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Chargez vos flingues, démarrez vos moteurs...LE CLASSIQUE EST DE RETOUR! Créé par Remedy, développeurs reconnus de Max Payne et de Alan Wake, le classique Death Rally de Remedy est de retour, plus fort et vicieux que toujours. Ce n'est pas une promenade du Dimanche.
Date de parution: 3 août 2012
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À propos du jeu

Chargez vos flingues, démarrez vos moteurs...LE CLASSIQUE EST DE RETOUR! Créé par Remedy, développeurs reconnus de Max Payne et de Alan Wake, le classique Death Rally de Remedy est de retour, plus fort et vicieux que toujours.

Ce n'est pas une promenade du Dimanche. C'est le Death Rally, alors préparez-vous à vous faire exploser, littéralement. Tracez votre chemin jusqu'à l'arrivée, avec une trainée de caoutchouc brulé et de métal derrière vous... avec en prime la destruction enflammée de n'importe quel idiot assez fou pour se mettre en travers de votre route.

Un gameplay addictif et intense, du fun explosif! Gagnez des courses, améliorez vos voitures et armes pour détrôner de vrais champions de la route et finir le mode Aventure. Rejoignez le multijoueur! Préparez-vous et entrez le Death Rally, humiliez et détruisez vos adversaires ou sabotez leur course. C'est vous qui décidez de la façon de gagner, AUCUN TOUR N'EST TROP VICIEUX!

Caractéristiques clés :

  • Vivez la furie du Death Rally, aiguisez vos compétences et préparez vous à rouler
  • Un mode Carrière massif : remportez des événements, gagnez des trophées et débloquez des véhicules, armes et défis
  • Un multijoueur déjanté : prouvez votre valeur face à vos adversaires
  • Des circuits impressionnants et iconiques dans la ville, le désert, la jungle, sur la glace et bien plus. Inclut un circuit unique seulement sur PC
  • Des invités conducteurs incroyables
  • Sabotez et détruisez pour remporter votre place sur les classements
  • Jouable au clavier ou à la manette

Configuration requise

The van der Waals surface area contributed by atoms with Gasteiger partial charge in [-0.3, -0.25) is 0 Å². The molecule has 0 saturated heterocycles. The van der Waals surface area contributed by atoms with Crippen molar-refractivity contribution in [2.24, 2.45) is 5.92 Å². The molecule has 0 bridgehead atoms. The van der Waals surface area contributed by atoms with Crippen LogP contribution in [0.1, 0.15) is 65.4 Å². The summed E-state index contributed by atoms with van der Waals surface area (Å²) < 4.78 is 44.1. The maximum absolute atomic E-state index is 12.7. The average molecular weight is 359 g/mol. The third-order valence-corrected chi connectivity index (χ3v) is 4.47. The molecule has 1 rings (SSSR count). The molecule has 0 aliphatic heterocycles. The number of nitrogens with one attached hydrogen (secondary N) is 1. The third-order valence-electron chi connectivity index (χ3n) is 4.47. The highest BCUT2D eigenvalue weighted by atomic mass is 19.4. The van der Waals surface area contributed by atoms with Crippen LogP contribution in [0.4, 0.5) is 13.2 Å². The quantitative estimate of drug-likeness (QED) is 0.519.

Minimum :

    • Système d'exploitation : Windows XP SP2
    • Processeur : Séries AMD K8, par exemple Athlon 64, ou Intel Pentium 4
    • Mémoire vive : 2 Go de RAM
    • Affichage : Carte vidéo compatible DirectX 10 et comportant 256 Mo de mémoire vidéo
    • DirectX® : 9.0c
    • Disque dur : 600 Mo d'espace disque disponible
    • Son : Carte son compatible DX9.0c
    • Supplémentaire : Des ordinateurs moins puissants peuvent faire fonctionner le jeu mais peuvent rencontrer des problèmes de compatibilité au niveau du multijoueur

    Recommandée :

    • Système d'exploitation : Windows XP SP2
    • Processeur : Séries AMD K10, par exemple Athlon X2, ou Intel Pentium double-cœur, ou plus puissant
    • Mémoire vive : 4 Go de RAM
    • Affichage : Carte vidéo compatible DirectX 10 et comportant 512 Mo de mémoire vidéo, ou mieux
    • DirectX® : 10
    • Disque dur : 600 Mo d'espace disque disponible
    • Son : Carte son compatible DX9.0c
    • Autres prérequis : Connexion internet haut débit
    • Supplémentaire : Des ordinateurs moins puissants peuvent faire fonctionner le jeu mais peuvent rencontrer des problèmes de compatibilité au niveau du multijoueur
Évaluations intéressantes des utilisateurs
2 personne(s) sur 2 (100%) ont trouvé cette évaluation utile
459 produits enregistrés
15 évaluations
2.1 heures en tout
N'a ni le côté arcade/nerveux d'un Off Road et ni le côté funny d'un Micromachine (2 choses que je recherchais à travers ce Death Rally). J'ai tenté d'y revenir pour l'approcher d'une autre manière, mais il manque quelque chose à ce jeu pour s'amuser un minimum. Tant pis.
Posté le : 25 avril 2014
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16 personne(s) sur 22 (73%) ont trouvé cette évaluation utile
177 produits enregistrés
26 évaluations
1.4 heures en tout
(Disclaimer: I do probably have nostalgia for the original)
It makes me sad to have to not recommend this. I was honestly excited by the idea of the Death Rally game being remade and hopefully expanded. Instead what we seem to have is essentially a mobile game scaled up that has a lot of the words in common with Death Rally but feels like it misses on a few important cylinders.

Death Rally was a half race and half car-carnage game and it pulled it together well though sometimes a bit cheesy. Fun could be had as the races really felt like skill made a big difference and timing your mines and machine gun fire to destroy opponents in your way was rewarding though not trivial. Through the game, you got money which you needed to restock supplies like ammo or armor, upgrade your car a bit or buy new cars/weapons.